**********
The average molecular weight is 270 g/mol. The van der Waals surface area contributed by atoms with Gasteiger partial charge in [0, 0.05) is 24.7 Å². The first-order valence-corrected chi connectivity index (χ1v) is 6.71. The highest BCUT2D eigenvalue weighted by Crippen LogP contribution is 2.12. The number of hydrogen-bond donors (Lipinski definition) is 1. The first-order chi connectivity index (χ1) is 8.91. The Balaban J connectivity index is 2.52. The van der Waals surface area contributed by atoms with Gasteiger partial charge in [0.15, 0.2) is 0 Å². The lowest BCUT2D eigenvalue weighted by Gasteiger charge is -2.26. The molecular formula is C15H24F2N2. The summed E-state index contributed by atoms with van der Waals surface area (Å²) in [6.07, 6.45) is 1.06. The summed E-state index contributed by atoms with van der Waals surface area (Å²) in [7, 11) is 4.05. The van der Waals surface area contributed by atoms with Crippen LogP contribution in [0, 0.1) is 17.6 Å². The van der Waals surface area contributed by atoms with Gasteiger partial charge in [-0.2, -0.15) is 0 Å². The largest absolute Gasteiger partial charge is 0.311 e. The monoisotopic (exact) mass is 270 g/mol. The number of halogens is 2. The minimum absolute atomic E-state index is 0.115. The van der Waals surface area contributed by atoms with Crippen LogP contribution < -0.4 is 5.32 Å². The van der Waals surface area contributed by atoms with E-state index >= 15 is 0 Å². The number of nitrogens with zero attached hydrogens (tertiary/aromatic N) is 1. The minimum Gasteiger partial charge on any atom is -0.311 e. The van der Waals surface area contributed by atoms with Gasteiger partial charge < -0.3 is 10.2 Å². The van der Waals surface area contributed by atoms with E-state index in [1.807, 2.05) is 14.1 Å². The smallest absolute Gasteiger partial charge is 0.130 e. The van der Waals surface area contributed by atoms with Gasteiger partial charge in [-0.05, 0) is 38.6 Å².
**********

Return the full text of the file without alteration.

The average molecular weight is 270 g/mol. The van der Waals surface area contributed by atoms with Gasteiger partial charge in [0, 0.05) is 24.7 Å². The first-order valence-corrected chi connectivity index (χ1v) is 6.71. The highest BCUT2D eigenvalue weighted by Crippen LogP contribution is 2.12. The number of hydrogen-bond donors (Lipinski definition) is 1. The first-order chi connectivity index (χ1) is 8.91. The Balaban J connectivity index is 2.52. The van der Waals surface area contributed by atoms with Gasteiger partial charge in [0.15, 0.2) is 0 Å². The lowest BCUT2D eigenvalue weighted by Gasteiger charge is -2.26. The molecular formula is C15H24F2N2. The summed E-state index contributed by atoms with van der Waals surface area (Å²) in [6.07, 6.45) is 1.06. The summed E-state index contributed by atoms with van der Waals surface area (Å²) in [7, 11) is 4.05. The van der Waals surface area contributed by atoms with Crippen LogP contribution in [0, 0.1) is 17.6 Å². The van der Waals surface area contributed by atoms with Gasteiger partial charge in [-0.2, -0.15) is 0 Å². The largest absolute Gasteiger partial charge is 0.311 e. The monoisotopic (exact) mass is 270 g/mol. The number of halogens is 2. The minimum absolute atomic E-state index is 0.115. The van der Waals surface area contributed by atoms with Crippen LogP contribution < -0.4 is 5.32 Å². The van der Waals surface area contributed by atoms with E-state index >= 15 is 0 Å². The number of nitrogens with zero attached hydrogens (tertiary/aromatic N) is 1. The minimum Gasteiger partial charge on any atom is -0.311 e. The van der Waals surface area contributed by atoms with Gasteiger partial charge < -0.3 is 10.2 Å². The van der Waals surface area contributed by atoms with E-state index in [1.807, 2.05) is 14.1 Å². The smallest absolute Gasteiger partial charge is 0.130 e. The van der Waals surface area contributed by atoms with Gasteiger partial charge in [-0.05, 0) is 38.6 Å².